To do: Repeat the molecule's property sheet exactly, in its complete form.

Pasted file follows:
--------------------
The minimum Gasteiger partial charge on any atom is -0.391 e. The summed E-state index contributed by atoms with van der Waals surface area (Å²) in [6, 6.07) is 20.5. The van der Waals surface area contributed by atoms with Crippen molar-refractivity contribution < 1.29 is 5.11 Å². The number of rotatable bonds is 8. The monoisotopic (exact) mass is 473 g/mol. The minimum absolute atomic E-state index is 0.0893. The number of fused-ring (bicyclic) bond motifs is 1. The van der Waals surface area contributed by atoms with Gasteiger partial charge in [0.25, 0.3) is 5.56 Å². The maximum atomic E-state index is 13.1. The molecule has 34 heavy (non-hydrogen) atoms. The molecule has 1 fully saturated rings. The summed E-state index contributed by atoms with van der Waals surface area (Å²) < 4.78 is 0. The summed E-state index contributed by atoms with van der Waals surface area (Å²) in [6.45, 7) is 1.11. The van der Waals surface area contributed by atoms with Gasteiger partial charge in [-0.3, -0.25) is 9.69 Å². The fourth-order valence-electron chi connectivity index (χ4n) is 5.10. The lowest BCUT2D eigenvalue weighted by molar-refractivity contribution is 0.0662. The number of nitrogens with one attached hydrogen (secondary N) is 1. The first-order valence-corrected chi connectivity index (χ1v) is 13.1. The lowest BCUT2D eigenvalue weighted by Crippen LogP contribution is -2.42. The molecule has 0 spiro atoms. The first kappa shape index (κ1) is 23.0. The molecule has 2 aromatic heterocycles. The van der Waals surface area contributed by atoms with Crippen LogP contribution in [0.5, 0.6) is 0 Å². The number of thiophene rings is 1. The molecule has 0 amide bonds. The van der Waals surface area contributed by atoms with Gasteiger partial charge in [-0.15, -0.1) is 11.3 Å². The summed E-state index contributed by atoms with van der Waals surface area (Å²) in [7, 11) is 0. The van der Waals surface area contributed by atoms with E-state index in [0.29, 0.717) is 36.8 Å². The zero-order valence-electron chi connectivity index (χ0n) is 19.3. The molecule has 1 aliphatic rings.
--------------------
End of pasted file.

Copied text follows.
The minimum Gasteiger partial charge on any atom is -0.391 e. The summed E-state index contributed by atoms with van der Waals surface area (Å²) in [6, 6.07) is 20.5. The van der Waals surface area contributed by atoms with Crippen molar-refractivity contribution < 1.29 is 5.11 Å². The number of rotatable bonds is 8. The monoisotopic (exact) mass is 473 g/mol. The minimum absolute atomic E-state index is 0.0893. The number of fused-ring (bicyclic) bond motifs is 1. The van der Waals surface area contributed by atoms with Gasteiger partial charge in [0.25, 0.3) is 5.56 Å². The maximum atomic E-state index is 13.1. The molecule has 34 heavy (non-hydrogen) atoms. The molecule has 1 fully saturated rings. The summed E-state index contributed by atoms with van der Waals surface area (Å²) < 4.78 is 0. The summed E-state index contributed by atoms with van der Waals surface area (Å²) in [6.45, 7) is 1.11. The van der Waals surface area contributed by atoms with Gasteiger partial charge in [-0.3, -0.25) is 9.69 Å². The fourth-order valence-electron chi connectivity index (χ4n) is 5.10. The lowest BCUT2D eigenvalue weighted by molar-refractivity contribution is 0.0662. The number of nitrogens with one attached hydrogen (secondary N) is 1. The first-order valence-corrected chi connectivity index (χ1v) is 13.1. The lowest BCUT2D eigenvalue weighted by Crippen LogP contribution is -2.42. The molecule has 0 spiro atoms. The first kappa shape index (κ1) is 23.0. The molecule has 2 aromatic heterocycles. The van der Waals surface area contributed by atoms with Crippen LogP contribution in [0.5, 0.6) is 0 Å². The number of thiophene rings is 1. The molecule has 0 amide bonds. The van der Waals surface area contributed by atoms with Gasteiger partial charge in [-0.15, -0.1) is 11.3 Å². The summed E-state index contributed by atoms with van der Waals surface area (Å²) in [7, 11) is 0. The van der Waals surface area contributed by atoms with E-state index in [0.29, 0.717) is 36.8 Å². The zero-order valence-electron chi connectivity index (χ0n) is 19.3. The molecule has 1 aliphatic rings.